Profit From A Recession

| January 7, 2008 | 0 Comments

January is traditionally a time of massive mutual fund inflows.  At the strike of the New Year money starts flowing into 401Ks and other retirement vehicles.  Investors like you and I also have New Year’s resolutions that focus on retirement.  Sometimes it’s as simple as rebalancing our portfolio but most of the time it means investing more money.

All of this new money needs somewhere to go and typically flows to mutual funds.  Portfolio managers need to invest this new money quickly or fund performance can fall.  The size of the inflows (measured in tens of billions) normally has a very positive impact on the market.  When coupled with the repurchase side of tax loss selling, we experience the “January Effect” which is simply a cyclical rally in the markets.

But this year has been different.

On January 2, the first trading day of the year, the market fell 220 points.  The market closed out the first week of trading, a few days later, with the Dow at 12,800.  The Dow has now fallen 565 points in the worst, first week of trading seen in decades.  Needless to say, it was not the bright start to the New Year many investors were expecting.

Unfortunately, many look at the first trading day, and the first trading week as a barometers for the entire year.  With the recent poor performance, many investors are now fearful.  Throw in fears of recession and outlooks turn bleak very quickly.

Might a recession do us in?

Investor concerns are high given falling home prices, tightening credit markets, the decline of the US dollar, and rising commodity prices.

Now, I’m not an economist, but 10 years of banking taught me something. Economists are constantly yelling “recession, recession” yet they tend to be wrong more than they’re right.  This has led to the famous saying: “Economists have predicted 8 of the last 5 recessions.”

The way I see it is this.  If enough investors feel like we’re entering a recession, they’ll shift their investment portfolios.  For us to profit from that move, we need to be ahead of the pack.  To invest during a recession quality is strategy number 1.  Focus on companies and industries that grow and are profitable in any economic environment.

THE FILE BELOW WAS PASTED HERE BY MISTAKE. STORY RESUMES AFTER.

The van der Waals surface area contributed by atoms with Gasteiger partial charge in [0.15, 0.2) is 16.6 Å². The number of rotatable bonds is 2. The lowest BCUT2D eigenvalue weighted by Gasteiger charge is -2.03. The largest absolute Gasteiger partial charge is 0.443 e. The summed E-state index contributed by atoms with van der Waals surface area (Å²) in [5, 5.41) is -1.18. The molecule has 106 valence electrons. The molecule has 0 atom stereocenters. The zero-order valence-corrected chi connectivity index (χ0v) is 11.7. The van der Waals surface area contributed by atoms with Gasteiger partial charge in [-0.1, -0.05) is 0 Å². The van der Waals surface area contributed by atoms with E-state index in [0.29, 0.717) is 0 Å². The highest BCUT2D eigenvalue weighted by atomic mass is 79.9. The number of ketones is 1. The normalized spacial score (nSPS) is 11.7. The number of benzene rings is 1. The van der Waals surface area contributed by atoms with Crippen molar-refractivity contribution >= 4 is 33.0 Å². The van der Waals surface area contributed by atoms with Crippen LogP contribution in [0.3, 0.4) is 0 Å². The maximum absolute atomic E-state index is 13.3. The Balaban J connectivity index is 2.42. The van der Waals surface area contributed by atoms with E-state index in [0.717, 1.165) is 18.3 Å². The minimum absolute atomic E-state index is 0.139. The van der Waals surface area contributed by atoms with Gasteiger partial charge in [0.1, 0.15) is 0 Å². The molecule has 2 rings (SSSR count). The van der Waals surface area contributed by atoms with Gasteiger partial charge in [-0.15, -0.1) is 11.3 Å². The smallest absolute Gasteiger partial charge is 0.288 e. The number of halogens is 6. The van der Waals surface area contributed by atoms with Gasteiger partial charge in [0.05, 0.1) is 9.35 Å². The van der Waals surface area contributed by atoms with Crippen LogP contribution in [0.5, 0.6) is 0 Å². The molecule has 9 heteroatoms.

One of my favorites is alcohol.

Now, I don’t mean drowning your sorrows and spending your life savings at the local pub (as appealing as that sounds).

But, alcohol sales have been growing steadily for years.  In 2007, we noticed a resurgence in the beer industry.  The craft beer market showed phenomenal growth.

Beer is truly an economic, independent consumable.  What do I mean by that?  In good times and bad, everyone drinks beer, and the beer companies make money.

If people aren’t throwing back a few pints at the local pub, then chances are they’re probably drinking at home.  The numbers don’t lie.

These are the type of companies we need to invest in during a recession – or fear of recession.  Many alcohol producers make quality products, two of my favorite are Molson Coors Brewing (TAP) and Anheuser-Busch (BUD).

You might be familiar with a few of their products; I have some in my fridge now.  Molson makes Coors Light, Molson Canadian, Coors, Killian’s Irish Red, Keystone, Blue Moon and Zima.  At 50% market share, Anheuser-Busch makes the most popular beers in all of America, Budweiser and Bud Light.

Adding these companies to your portfolio can be a good way to profit from a recession . . . or fear of a recession.  Both companies are profitable and sell products people demand in good times and bad.

Bottoms up!


Category: Bonds

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The Dynamic Wealth Report works with a number of staff writers and guest experts who specialize in everything from penny stocks to ETFs to options trading. These guest analysts post under the 'staff writer' moniker for ease of use.

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